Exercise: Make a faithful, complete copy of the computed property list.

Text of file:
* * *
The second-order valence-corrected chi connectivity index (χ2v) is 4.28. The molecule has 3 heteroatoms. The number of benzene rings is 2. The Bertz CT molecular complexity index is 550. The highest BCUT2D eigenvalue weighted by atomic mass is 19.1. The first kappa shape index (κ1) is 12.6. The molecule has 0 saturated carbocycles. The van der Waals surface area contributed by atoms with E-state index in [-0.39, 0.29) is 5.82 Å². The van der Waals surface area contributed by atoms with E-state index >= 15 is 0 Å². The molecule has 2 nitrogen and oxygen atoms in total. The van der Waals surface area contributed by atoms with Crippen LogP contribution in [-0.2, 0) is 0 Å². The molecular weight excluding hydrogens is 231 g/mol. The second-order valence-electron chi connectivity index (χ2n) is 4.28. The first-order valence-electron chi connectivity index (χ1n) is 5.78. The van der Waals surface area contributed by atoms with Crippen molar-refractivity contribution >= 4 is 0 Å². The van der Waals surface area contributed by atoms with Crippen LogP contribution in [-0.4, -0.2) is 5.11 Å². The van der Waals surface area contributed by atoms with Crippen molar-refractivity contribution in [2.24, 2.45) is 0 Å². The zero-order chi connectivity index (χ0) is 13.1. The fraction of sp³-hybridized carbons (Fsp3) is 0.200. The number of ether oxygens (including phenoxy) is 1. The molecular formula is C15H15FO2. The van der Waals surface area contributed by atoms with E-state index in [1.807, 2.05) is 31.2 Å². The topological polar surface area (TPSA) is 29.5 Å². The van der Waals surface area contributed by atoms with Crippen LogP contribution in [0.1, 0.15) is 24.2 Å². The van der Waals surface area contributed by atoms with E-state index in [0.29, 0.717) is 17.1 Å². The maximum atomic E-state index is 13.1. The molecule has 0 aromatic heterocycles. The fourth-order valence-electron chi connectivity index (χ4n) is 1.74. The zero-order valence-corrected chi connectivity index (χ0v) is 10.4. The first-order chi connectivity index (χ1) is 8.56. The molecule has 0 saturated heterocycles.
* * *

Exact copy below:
The second-order valence-corrected chi connectivity index (χ2v) is 4.28. The molecule has 3 heteroatoms. The number of benzene rings is 2. The Bertz CT molecular complexity index is 550. The highest BCUT2D eigenvalue weighted by atomic mass is 19.1. The first kappa shape index (κ1) is 12.6. The molecule has 0 saturated carbocycles. The van der Waals surface area contributed by atoms with E-state index in [-0.39, 0.29) is 5.82 Å². The van der Waals surface area contributed by atoms with E-state index >= 15 is 0 Å². The molecule has 2 nitrogen and oxygen atoms in total. The van der Waals surface area contributed by atoms with Crippen LogP contribution in [-0.2, 0) is 0 Å². The molecular weight excluding hydrogens is 231 g/mol. The second-order valence-electron chi connectivity index (χ2n) is 4.28. The first-order valence-electron chi connectivity index (χ1n) is 5.78. The van der Waals surface area contributed by atoms with Crippen molar-refractivity contribution >= 4 is 0 Å². The van der Waals surface area contributed by atoms with Crippen LogP contribution in [-0.4, -0.2) is 5.11 Å². The van der Waals surface area contributed by atoms with Crippen molar-refractivity contribution in [2.24, 2.45) is 0 Å². The zero-order chi connectivity index (χ0) is 13.1. The fraction of sp³-hybridized carbons (Fsp3) is 0.200. The number of ether oxygens (including phenoxy) is 1. The molecular formula is C15H15FO2. The van der Waals surface area contributed by atoms with E-state index in [1.807, 2.05) is 31.2 Å². The topological polar surface area (TPSA) is 29.5 Å². The van der Waals surface area contributed by atoms with Crippen LogP contribution in [0.1, 0.15) is 24.2 Å². The van der Waals surface area contributed by atoms with E-state index in [0.29, 0.717) is 17.1 Å². The maximum atomic E-state index is 13.1. The molecule has 0 aromatic heterocycles. The fourth-order valence-electron chi connectivity index (χ4n) is 1.74. The zero-order valence-corrected chi connectivity index (χ0v) is 10.4. The first-order chi connectivity index (χ1) is 8.56. The molecule has 0 saturated heterocycles.